4 Technology Trends for Small Business

06/05/2015 10:47 am ET | Updated Jun 05, 2016

As a small business owner, it's not always top priority to keep up with the "next big thing." You have a business to build, finances to manage, employees to retain and customers to attract, meaning you don't have time to be in the loop about the latest gizmos and hottest technology trends.

It may be easy for business owners to think this way, but that doesn't mean it's a smart business move. One of the most challenging disadvantages that small businesses have is that you don't have the funds and manpower that giant corporations often do. Not keeping up with the latest business tech trends can put you even further behind since these solutions are capable of organizing and analyzing operations so that you can focus on sales and growth.

Below are four tech trends that will contribute to that growth for small businesses.

  1. Customer Relationship Management (CRM)
We all know, communication makes or breaks all relationships. For small businesses, the key to selling faster and better is to understand and communicate effectively with your consumers, which sounds simple, but is actually quite difficult when you factor in all of the other priorities you have. It's easy to miss out on relevant information, which leads to a miss opportunities.

This is exactly why it's so necessary for small businesses to implement a customer relationship management (CRM) software to keep track of the interactions and gain better access to customer data. Many CRM systems are affordable and helpful in the sense that all of the information you need for better customer relationships is all in one place. Nonetheless, 71 percent out of the 1,088 business owners and executives surveyed for the Wasp Barcode Technologies State of Small Business Report admitted that they don't use any kind of CRM software. This is a bad business move as CRM systems can maximize financial opportunities, allow businesses better access to customer information, manage sales pipelines and sales representatives, and analyze performance and business metrics.

A few recommended CRM softwares are as followed:

Salesforce is the world's number one CRM solution, according to its website, and is used by more than 100,000 organizations worldwide. The software promises to effectively track all sales activity as well as "every lead, opportunity, and customer" so business owners can "spend more time selling to the right people, armed with their personal marketing data and social insights." Salesforce CRM is completely mobile so you can manage your relationships at your office or while on the road.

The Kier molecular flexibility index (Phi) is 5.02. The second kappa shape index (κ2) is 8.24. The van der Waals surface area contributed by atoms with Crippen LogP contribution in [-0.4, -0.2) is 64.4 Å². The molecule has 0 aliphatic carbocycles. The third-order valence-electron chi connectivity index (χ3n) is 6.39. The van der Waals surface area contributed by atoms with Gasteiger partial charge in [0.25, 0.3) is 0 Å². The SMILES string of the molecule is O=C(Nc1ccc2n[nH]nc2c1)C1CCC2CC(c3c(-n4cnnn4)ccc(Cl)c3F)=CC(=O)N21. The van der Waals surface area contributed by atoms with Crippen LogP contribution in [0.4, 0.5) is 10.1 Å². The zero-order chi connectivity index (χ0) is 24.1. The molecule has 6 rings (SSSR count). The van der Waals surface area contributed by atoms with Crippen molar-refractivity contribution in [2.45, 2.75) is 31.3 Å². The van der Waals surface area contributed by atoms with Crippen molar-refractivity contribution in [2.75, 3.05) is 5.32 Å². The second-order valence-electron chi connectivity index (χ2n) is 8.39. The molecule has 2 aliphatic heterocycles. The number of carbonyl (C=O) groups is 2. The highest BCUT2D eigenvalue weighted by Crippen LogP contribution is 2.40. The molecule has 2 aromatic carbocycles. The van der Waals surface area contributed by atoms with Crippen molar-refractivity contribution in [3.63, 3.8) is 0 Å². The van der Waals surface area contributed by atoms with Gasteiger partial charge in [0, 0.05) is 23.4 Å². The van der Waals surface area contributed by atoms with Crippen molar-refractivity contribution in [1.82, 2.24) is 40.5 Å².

Insightly offers social CRM which uses social media integration to detect every social media profile related to a specific email address. This allows businesses to learn more about their customers through their public profile information on Twitter, Facebook, Google+, FourSquare, Picasa, Klout, among others.

Zoho CRM takes visitor data from your website and inputs it into the CRM system, enabling small businesses to easily turn leads into sales. More than 50,000 customers have chosen Zoho for their CRM solution.

Nimble CRM focuses on relationship intelligence to "turn communities into customers" by "auto-magically [pulling] contact profiles, email conversations and social signals into one simple place so you can effectively engage them everywhere you work."

Due Due has more than 70,000 customers using them for an online invoicing and CRM solution. With their easy solution, turn website traffic into a great source of leads for your business.

  1. Network Security
Technology has changed the way we do business, but it's also made us more vulnerable to cyber crimes. Those at the front lines of this danger are small businesses; 60 percent of all cyber crimes are actually directed at small establishments, according to a recent McAfee survey. In fact, the same survey found that only 9% of small businesses have mobile security, less than half have any kind of email security, and only half protect their Internet data. Eighty percent of small businesses fail to have any kind of data encryption for network security.